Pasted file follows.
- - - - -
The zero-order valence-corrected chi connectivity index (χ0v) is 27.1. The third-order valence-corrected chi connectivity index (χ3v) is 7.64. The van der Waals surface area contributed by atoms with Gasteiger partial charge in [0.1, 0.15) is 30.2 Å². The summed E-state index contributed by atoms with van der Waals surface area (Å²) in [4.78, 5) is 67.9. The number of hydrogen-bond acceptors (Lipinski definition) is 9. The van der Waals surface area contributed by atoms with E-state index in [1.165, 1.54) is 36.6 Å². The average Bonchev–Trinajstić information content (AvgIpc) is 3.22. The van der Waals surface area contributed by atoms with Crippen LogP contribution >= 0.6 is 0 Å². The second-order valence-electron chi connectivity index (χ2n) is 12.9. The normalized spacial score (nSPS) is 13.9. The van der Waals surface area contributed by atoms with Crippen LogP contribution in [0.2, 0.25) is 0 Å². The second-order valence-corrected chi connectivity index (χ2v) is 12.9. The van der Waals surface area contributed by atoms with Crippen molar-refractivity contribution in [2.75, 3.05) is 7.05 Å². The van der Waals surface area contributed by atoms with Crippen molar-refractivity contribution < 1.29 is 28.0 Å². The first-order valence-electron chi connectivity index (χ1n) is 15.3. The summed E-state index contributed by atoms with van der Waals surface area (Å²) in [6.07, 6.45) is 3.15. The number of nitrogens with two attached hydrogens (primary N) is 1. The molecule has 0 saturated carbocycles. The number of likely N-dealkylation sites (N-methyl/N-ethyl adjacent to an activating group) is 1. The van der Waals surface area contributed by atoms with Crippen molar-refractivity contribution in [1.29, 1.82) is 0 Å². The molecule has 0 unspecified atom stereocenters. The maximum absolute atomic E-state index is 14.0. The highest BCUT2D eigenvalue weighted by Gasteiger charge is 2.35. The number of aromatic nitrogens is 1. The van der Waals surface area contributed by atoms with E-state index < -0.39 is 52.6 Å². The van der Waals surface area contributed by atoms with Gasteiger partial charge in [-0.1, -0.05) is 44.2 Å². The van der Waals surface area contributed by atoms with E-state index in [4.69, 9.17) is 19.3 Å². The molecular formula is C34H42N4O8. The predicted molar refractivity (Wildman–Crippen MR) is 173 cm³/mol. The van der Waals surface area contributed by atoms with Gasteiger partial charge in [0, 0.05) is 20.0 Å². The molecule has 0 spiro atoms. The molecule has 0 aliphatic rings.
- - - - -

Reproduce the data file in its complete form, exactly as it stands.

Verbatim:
The zero-order valence-corrected chi connectivity index (χ0v) is 27.1. The third-order valence-corrected chi connectivity index (χ3v) is 7.64. The van der Waals surface area contributed by atoms with Gasteiger partial charge in [0.1, 0.15) is 30.2 Å². The summed E-state index contributed by atoms with van der Waals surface area (Å²) in [4.78, 5) is 67.9. The number of hydrogen-bond acceptors (Lipinski definition) is 9. The van der Waals surface area contributed by atoms with E-state index in [1.165, 1.54) is 36.6 Å². The average Bonchev–Trinajstić information content (AvgIpc) is 3.22. The van der Waals surface area contributed by atoms with Crippen LogP contribution >= 0.6 is 0 Å². The second-order valence-electron chi connectivity index (χ2n) is 12.9. The normalized spacial score (nSPS) is 13.9. The van der Waals surface area contributed by atoms with Crippen LogP contribution in [0.2, 0.25) is 0 Å². The second-order valence-corrected chi connectivity index (χ2v) is 12.9. The van der Waals surface area contributed by atoms with Crippen molar-refractivity contribution in [2.75, 3.05) is 7.05 Å². The van der Waals surface area contributed by atoms with Crippen molar-refractivity contribution < 1.29 is 28.0 Å². The first-order valence-electron chi connectivity index (χ1n) is 15.3. The summed E-state index contributed by atoms with van der Waals surface area (Å²) in [6.07, 6.45) is 3.15. The number of nitrogens with two attached hydrogens (primary N) is 1. The molecule has 0 saturated carbocycles. The number of likely N-dealkylation sites (N-methyl/N-ethyl adjacent to an activating group) is 1. The van der Waals surface area contributed by atoms with Crippen molar-refractivity contribution in [1.29, 1.82) is 0 Å². The molecule has 0 unspecified atom stereocenters. The maximum absolute atomic E-state index is 14.0. The highest BCUT2D eigenvalue weighted by Gasteiger charge is 2.35. The number of aromatic nitrogens is 1. The van der Waals surface area contributed by atoms with E-state index < -0.39 is 52.6 Å². The van der Waals surface area contributed by atoms with Gasteiger partial charge in [-0.1, -0.05) is 44.2 Å². The van der Waals surface area contributed by atoms with E-state index in [4.69, 9.17) is 19.3 Å². The molecular formula is C34H42N4O8. The predicted molar refractivity (Wildman–Crippen MR) is 173 cm³/mol. The van der Waals surface area contributed by atoms with Gasteiger partial charge in [0, 0.05) is 20.0 Å². The molecule has 0 spiro atoms. The molecule has 0 aliphatic rings.